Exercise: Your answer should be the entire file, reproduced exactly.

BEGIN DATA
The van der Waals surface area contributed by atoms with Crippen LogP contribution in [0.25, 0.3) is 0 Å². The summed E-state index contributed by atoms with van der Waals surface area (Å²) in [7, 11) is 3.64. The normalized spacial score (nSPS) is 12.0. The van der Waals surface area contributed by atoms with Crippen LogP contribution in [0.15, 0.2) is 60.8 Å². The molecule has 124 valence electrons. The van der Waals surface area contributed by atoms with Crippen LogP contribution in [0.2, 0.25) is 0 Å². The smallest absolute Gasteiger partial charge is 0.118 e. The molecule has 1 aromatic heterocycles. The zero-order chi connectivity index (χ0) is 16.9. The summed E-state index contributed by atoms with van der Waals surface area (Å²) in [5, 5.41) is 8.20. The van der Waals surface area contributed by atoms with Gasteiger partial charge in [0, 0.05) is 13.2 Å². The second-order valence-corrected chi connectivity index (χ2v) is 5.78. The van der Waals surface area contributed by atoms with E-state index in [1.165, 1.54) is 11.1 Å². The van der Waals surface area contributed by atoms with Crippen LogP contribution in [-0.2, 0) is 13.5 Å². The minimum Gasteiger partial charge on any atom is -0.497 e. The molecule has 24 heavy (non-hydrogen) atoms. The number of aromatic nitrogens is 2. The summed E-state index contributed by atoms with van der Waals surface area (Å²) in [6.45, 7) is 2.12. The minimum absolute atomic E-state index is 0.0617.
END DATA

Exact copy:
The van der Waals surface area contributed by atoms with Crippen LogP contribution in [0.25, 0.3) is 0 Å². The summed E-state index contributed by atoms with van der Waals surface area (Å²) in [7, 11) is 3.64. The normalized spacial score (nSPS) is 12.0. The van der Waals surface area contributed by atoms with Crippen LogP contribution in [0.15, 0.2) is 60.8 Å². The molecule has 124 valence electrons. The van der Waals surface area contributed by atoms with Crippen LogP contribution in [0.2, 0.25) is 0 Å². The smallest absolute Gasteiger partial charge is 0.118 e. The molecule has 1 aromatic heterocycles. The zero-order chi connectivity index (χ0) is 16.9. The summed E-state index contributed by atoms with van der Waals surface area (Å²) in [5, 5.41) is 8.20. The van der Waals surface area contributed by atoms with Gasteiger partial charge in [0, 0.05) is 13.2 Å². The second-order valence-corrected chi connectivity index (χ2v) is 5.78. The van der Waals surface area contributed by atoms with E-state index in [1.165, 1.54) is 11.1 Å². The van der Waals surface area contributed by atoms with Crippen LogP contribution in [-0.2, 0) is 13.5 Å². The minimum Gasteiger partial charge on any atom is -0.497 e. The molecule has 24 heavy (non-hydrogen) atoms. The number of aromatic nitrogens is 2. The summed E-state index contributed by atoms with van der Waals surface area (Å²) in [6.45, 7) is 2.12. The minimum absolute atomic E-state index is 0.0617.